Administrators Banning Novels for High School Students

Usually, the idea of banned books has to deal with some activist groups’ view of keeping the youth of America pure of mind. While I don’t agree with such censorship, I acknowledge the right of any parent or guardian to have a say in what their own child learns in school. Now, however, administrators are toying with the idea of banning novels from high school curricula as a method of creating equal education.

 

As this idea is still unofficial and merely being tossed around in the offices of administrators and the superintendent, I will refrain from stating the name of the school district in question. Nevertheless, if one school district is playing with this idea, it stands to reason that several others are doing so as well.

 

Currently, most states’ standards require that students read novels for comprehension and application purposes. Very few districts, if any, set a required reading list, and generally leave the decision making up to the teachers. Due to state and exit exams currently being administered in the public school sector, teachers have been encouraged to have students read specific genres or titles as they pertain to test preparation. Additionally, in more advanced classes that are preparing students for college level work, teachers attempt to introduce more canonical literature.

 

So, as reading novels have proven to be an excellent way for students to develop a better understanding of various literary concepts and human nature, why would administrators wish for students to stop reading?

 

As many school districts today suffer from overcrowding, the act of transferring students within a district can lead to those transfer students falling behind as each teacher’s curriculum is unique. With setting state standards, teachers are politely forced into creating nearly identical lesson plans in order to keep all students on track according to the standards. Even with having to work a curriculum into the rigid format set by the state, some wiggle room is allowed for teachers to introduce some additional topics, such as novels.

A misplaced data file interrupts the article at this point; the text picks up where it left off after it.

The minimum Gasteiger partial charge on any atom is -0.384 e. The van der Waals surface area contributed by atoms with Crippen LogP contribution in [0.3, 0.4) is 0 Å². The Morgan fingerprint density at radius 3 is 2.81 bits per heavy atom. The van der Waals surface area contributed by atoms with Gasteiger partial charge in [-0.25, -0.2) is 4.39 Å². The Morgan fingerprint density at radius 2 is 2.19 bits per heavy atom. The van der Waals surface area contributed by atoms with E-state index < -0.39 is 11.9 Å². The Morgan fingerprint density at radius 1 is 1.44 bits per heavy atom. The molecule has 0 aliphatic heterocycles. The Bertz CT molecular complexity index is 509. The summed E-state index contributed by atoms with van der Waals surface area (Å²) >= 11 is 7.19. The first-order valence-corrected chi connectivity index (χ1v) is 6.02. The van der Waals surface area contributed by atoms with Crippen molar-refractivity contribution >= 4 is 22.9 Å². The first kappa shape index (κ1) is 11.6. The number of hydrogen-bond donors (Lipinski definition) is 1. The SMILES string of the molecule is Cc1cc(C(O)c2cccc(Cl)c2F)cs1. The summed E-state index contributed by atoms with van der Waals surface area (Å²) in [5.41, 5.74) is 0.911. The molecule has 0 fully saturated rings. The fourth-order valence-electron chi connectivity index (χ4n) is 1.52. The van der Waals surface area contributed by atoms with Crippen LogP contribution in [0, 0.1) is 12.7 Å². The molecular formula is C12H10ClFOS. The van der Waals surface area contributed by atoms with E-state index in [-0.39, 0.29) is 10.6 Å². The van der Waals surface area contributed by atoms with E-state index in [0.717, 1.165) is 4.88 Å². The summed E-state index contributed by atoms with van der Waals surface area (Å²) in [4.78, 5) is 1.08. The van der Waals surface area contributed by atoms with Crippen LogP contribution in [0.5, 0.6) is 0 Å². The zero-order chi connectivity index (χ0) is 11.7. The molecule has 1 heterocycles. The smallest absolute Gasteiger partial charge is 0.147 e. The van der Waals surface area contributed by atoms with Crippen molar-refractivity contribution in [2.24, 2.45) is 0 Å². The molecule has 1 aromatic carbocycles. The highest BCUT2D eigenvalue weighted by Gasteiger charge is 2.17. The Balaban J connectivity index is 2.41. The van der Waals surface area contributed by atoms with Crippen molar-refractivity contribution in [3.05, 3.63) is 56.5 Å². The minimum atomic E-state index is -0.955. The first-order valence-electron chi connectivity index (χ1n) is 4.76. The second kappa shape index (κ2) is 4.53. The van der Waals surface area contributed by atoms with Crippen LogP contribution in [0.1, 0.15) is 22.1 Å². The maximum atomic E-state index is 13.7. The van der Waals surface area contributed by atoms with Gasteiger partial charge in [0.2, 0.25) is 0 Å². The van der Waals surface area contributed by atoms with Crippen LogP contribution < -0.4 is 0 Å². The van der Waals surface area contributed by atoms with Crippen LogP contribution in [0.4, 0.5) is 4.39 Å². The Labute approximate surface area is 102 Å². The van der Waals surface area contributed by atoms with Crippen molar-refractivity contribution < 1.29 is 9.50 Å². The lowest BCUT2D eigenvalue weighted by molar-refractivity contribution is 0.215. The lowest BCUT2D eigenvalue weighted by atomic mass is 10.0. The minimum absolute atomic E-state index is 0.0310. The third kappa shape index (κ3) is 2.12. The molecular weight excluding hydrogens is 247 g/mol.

Now, administrators are brainstorming ideas to reduce the likelihood of transfer students falling behind. By enforcing uniform lesson plans and eliminating wiggle room, a student should be able to go into any classroom of his or her academic level and be completely in sync with what the teacher is currently training students to do.

 

While on paper it sounds like administrators are trying to help students, the end result would be rather harmful to students transferring on to higher education. Students in high school need to be introduced to reading novels in order to start comprehending the deeper meanings involved and to prepare for the workload of reading ahead of them. Novels in high school are necessary as both a training and transition tool for students going from high school into higher education. Although some may speculate that only students in the humanities majors need to read novels, they would be greatly mistaken. What people, (and possibly the administrators), are not taking into account is that nearly all four your institutions require general education coursework in a multitude of subjects, and these subjects require reading a large amount of novels.

 

English teachers within the unnamed district are currently approaching the administration with their concerns on this matter. Not only are they concerned about the level of education being taken away from their students by eliminating novels, but the teachers are also worried about their schools’ relationships with local colleges and universities. College preparatory classes are made to prepare students to enter a college or university, and a curriculum for these classes must be made by teachers who understand what will best prepare their students to go on to college. Some teachers brought this point up to administrators. As a rather suspicious answer, administrators explained that teachers could still call classes college prep without releasing exact details of their curricula. Such blatant falsehoods will simply not work with colleges and universities, and in the end will only hurt the students’ chances of performing well in college level courses.

 

No decision has currently been made concerning the subject, and most of the public is unaware of what may be in store for their children’s academic future.

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